You said that your medication doesn’t always work. This can make it hard to keep your emotions in check. Recall those intertwined tendrils of neurons? When you physically hurt, your mind is also feeling emotional pain. But all is not lost. Mindfulness has been found to be useful at reducing the intensity of pain and the melancholia that often comes along for the journey . To be mindful:
- Place yourself fully in the present moment.
- Pay attention to the details of what is around you without judgement.
- Take in everything that is happening - The sounds your house makes while settling in the cool night air. The smells of night jasmine drifting in through the window. The texture of your linen dressing gown brushing against your leg.
This intense focus allows you to control what thoughts enter your mind. And when you control your thoughts, you control your lived experience. That is a very powerful thing. There are many books on mindfulness available to you. This has some techniques you may find useful. But as always, it is best to seek a psychologist to work with on mindfulness techniques and acceptance therapy. Many psychologists are very experienced in helping with the negative emotional impacts of chronic pain.*
Accept what you cannot change
I’m guessing that you would dearly love to banish pain entirely from your world. To get back your life before the pain, or the life you dreamed of having. Unfortunately life is often unfair and never entirely in our control. If you learn to accept the ways pain impacts on your life that you cannot control, many negative thoughts will unravel from your mind . Acceptance is closely tied with being mindful. When you live in the present moment, you understand it is only a moment, there is only now, right now. The pain you felt a moment ago is gone. The pain you may feel later has not yet come. Everything passes. This moment too will pass. And you will be okay.
Living with Pain is difficult. But I believe in you, my dear. Remember - control, talk, attend, accept. Follow these words and you will be a step closer to keeping pain’s tricky fingers out of your purse.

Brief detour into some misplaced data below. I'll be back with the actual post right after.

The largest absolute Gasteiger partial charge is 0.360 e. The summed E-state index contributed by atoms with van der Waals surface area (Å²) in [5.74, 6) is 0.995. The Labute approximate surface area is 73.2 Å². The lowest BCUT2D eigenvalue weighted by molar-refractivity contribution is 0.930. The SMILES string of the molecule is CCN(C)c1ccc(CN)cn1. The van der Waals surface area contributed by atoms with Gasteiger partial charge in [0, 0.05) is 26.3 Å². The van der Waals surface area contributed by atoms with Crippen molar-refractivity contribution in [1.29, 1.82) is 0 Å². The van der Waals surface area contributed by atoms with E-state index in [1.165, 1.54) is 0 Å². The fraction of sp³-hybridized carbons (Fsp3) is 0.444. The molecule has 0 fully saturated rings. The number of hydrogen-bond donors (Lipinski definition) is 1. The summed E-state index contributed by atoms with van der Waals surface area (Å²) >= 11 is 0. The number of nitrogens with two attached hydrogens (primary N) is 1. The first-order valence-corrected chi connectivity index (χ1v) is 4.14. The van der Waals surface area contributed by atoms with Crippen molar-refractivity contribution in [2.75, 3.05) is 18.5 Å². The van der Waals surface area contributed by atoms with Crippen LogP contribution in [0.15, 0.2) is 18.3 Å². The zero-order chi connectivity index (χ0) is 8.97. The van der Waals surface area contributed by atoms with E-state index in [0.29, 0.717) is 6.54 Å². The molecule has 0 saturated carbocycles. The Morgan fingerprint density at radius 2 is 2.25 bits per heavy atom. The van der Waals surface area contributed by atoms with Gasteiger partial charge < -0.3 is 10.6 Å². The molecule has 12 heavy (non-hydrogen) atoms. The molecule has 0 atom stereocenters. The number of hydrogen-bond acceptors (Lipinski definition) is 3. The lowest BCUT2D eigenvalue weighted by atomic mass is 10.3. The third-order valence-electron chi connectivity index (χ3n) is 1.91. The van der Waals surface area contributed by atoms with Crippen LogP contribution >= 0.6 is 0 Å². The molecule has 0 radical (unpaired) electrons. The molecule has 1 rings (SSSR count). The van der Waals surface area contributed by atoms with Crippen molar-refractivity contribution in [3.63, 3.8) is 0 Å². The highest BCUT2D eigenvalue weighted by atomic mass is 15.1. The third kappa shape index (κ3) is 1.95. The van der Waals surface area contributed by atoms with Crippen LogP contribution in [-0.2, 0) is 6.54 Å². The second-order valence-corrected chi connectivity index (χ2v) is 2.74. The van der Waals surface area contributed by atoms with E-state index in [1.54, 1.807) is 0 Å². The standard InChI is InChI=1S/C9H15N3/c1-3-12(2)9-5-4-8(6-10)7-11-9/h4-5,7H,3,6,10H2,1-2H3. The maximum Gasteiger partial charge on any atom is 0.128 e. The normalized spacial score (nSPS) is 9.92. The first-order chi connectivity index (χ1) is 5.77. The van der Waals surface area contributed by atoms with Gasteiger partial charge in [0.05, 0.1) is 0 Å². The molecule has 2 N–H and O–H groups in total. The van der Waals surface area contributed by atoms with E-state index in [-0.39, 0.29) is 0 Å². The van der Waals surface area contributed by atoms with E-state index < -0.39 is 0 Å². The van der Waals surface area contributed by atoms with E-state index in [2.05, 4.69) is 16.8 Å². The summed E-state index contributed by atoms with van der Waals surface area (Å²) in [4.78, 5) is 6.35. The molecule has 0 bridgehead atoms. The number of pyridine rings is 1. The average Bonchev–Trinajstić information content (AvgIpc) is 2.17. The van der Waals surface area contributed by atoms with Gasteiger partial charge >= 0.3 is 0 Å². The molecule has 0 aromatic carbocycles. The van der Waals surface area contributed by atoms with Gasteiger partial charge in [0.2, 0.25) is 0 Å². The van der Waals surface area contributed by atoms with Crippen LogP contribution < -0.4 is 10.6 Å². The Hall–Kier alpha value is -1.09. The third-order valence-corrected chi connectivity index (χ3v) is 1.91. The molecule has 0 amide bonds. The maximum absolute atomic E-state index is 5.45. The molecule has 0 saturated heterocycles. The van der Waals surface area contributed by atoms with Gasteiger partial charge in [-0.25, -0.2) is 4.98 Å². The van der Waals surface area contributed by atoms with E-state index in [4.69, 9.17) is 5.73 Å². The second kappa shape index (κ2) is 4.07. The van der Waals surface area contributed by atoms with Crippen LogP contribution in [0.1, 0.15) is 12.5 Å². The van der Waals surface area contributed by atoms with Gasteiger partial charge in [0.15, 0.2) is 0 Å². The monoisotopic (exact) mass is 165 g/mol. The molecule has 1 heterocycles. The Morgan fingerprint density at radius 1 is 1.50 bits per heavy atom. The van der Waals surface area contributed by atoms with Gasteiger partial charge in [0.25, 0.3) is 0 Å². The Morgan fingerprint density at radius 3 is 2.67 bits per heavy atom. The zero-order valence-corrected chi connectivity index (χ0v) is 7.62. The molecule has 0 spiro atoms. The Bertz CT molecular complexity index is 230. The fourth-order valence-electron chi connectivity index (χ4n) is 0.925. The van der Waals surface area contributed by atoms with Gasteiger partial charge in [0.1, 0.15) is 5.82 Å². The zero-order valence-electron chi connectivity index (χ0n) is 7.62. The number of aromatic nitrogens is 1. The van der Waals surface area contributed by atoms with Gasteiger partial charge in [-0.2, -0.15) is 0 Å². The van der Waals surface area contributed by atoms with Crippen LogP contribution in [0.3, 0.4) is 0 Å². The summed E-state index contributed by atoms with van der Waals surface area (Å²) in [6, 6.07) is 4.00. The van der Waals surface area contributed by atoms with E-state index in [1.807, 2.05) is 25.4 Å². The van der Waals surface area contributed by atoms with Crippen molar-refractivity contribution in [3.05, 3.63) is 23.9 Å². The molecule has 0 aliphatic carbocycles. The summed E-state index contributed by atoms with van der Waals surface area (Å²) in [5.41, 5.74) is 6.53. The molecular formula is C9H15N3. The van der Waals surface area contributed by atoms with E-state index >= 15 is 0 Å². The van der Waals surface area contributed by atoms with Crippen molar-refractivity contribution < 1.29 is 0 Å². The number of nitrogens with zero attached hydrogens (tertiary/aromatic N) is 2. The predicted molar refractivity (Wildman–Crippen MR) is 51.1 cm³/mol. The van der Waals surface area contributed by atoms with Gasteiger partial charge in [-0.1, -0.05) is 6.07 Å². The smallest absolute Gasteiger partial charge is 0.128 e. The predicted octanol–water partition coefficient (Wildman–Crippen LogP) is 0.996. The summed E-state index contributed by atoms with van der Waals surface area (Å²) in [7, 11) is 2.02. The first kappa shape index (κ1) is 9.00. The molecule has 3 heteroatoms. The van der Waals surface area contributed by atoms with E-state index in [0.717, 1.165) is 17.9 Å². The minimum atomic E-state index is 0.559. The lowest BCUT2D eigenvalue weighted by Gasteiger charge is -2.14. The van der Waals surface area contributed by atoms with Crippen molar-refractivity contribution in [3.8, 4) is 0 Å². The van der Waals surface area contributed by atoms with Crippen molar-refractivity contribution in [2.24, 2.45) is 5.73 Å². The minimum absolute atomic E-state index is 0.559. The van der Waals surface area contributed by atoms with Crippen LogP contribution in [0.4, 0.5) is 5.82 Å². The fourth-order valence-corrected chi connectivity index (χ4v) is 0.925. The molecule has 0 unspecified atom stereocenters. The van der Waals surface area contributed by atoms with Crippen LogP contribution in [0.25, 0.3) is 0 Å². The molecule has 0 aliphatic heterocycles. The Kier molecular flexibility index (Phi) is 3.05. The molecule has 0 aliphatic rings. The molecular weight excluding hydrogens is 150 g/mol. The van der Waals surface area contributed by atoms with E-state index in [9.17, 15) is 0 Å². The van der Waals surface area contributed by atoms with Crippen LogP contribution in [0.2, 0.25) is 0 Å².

Good luck, fortune seeker.
– A. L. –
 Eisenberger, N. I. (2012) Broken hearts and broken bones: A neural perspective on the similarities between social and physical pain. Current Directions in Psychological Science, 21(1); 42-47. doi: http://dx.doi.org.ezproxy.library.uq.edu.au/10.1177/0963721411429455
 Williams, L. J., Jacka, F. N., Pasco, J. A., Dodd, S. and Berk, M. (2006), Depression and pain: an overview. Acta Neuropsychiatrica, 18: 79–87. doi: 10.1111/j.1601-5215.2006.00130.x
 Reiner, K., Tibi, L., Lipsitz, J. D. (2013) Do mindfulness‐based interventions reduce pain intensity? A critical review of the literature. Pain Medicine, 14(2); 230-242. doi: http://dx.doi.org.ezproxy.library.uq.edu.au/10.1111/pme.12006
 Veehof, M. M., Oskam, M, Schreurs, K. M. G., Bohlmeijer, E. T. (2011) Acceptance-based interventions for the treatment of chronic pain: A systematic review and meta-analysis. Pain, 152(3); 533-542.doi: http://dx.doi.org.ezproxy.library.uq.edu.au/10.1016/j.pain.2010.11.002
Once again, Mme. Liddell humbles the Advice Fortune Cookie with her well-researched expertise. Exploring the wondrous lands of the mind since 1865, her words are no less timeless. You can read all her other Fortunes here.
* Note from the AFC Science Adviser: Ask your GP for a referral if possible - they should be aware of the vast body of research showing the effectiveness of psychotherapy on pain management. And check with your insurer - you won’t know if therapy is covered unless you ask.